# How hot does the upstairs need to be before it will heat the basement through convection?

During the winter we keep the basement door closed so that the cold air from upstairs won't flow into the basement. Then we heat the basement and the upstairs gets heated partially by conduction through the floor. But during the summer, the upstairs is heated while the basement (unfinished) is around 62 degrees F (16 degrees C).

How hot does it need to be upstairs before opening the basement door will actually heat the basement? I know hot air rises, but it seems that if there were a massive heat difference between upstairs and downstairs that air turbulence or diffusion would carry some of the heat. There's an 8' 7" height difference between upstairs and downstairs.

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"Will actually heat the basement". I think you need to quantify what you consider "actually heat". There will always be some heat flowing; but how many watts is "enough" for the purpose of your question? – Floris Apr 30 '14 at 20:39

Opening the basement door does not really help to heat the basement - the hotter the air gets upstairs, the larger the difference in density gets, compared to the air in the basement.

So, convection will not work (- even with turbulences, slight wind - the hot air needs to move some meters down, so that all would not help).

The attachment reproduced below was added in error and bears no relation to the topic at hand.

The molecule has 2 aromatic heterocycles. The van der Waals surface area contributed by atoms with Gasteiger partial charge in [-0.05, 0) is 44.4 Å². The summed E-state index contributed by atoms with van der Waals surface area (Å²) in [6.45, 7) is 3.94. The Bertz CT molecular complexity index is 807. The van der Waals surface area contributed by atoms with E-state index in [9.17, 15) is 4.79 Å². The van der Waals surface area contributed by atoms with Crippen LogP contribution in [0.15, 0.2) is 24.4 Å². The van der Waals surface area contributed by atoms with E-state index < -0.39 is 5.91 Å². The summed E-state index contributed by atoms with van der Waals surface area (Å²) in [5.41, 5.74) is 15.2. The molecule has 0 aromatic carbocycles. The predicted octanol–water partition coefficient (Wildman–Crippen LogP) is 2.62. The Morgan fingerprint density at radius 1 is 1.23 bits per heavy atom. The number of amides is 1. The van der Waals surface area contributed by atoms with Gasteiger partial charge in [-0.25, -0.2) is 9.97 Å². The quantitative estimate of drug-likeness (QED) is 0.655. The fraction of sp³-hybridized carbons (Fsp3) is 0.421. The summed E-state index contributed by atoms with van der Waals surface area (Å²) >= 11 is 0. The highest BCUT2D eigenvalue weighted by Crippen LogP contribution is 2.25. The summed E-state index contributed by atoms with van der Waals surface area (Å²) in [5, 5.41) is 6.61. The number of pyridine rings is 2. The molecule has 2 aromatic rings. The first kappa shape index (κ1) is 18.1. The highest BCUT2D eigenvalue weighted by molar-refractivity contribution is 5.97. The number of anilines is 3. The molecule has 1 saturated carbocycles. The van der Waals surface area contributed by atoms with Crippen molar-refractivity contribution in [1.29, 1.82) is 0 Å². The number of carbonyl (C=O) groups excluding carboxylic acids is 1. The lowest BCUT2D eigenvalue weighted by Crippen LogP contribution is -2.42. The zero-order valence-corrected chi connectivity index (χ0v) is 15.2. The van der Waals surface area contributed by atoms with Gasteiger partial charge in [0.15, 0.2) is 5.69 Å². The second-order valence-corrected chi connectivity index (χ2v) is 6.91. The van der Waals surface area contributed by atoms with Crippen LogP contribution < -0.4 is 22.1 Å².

Conduction through the floor will get stronger/more effective with higher temperature difference - so that would help heating at least a little.

Theoretically, opening the door could allow some heating of the basement by radiation from upstairs, if the geometry is suitable.
That would not have a strong effect, of course.

In total, opening the door does not do much, and the heating of the basement is mainly by conduction.

An interesting aspect is that the increased temperature difference will result in a stronger separation of hot and cold air.
That may reduce heat flow by diffusion - not sure.

From a practical perspective, it may be relevant that the air in the basement is heated from the ceiling, so much of the heat will end up in a layer of warmer air there.

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well also gray body radiation from the ceiling ( infrared). I would advise the OP to put a fan at the door to blow top floor air down stairs inducing convection. – anna v Jul 10 '14 at 11:49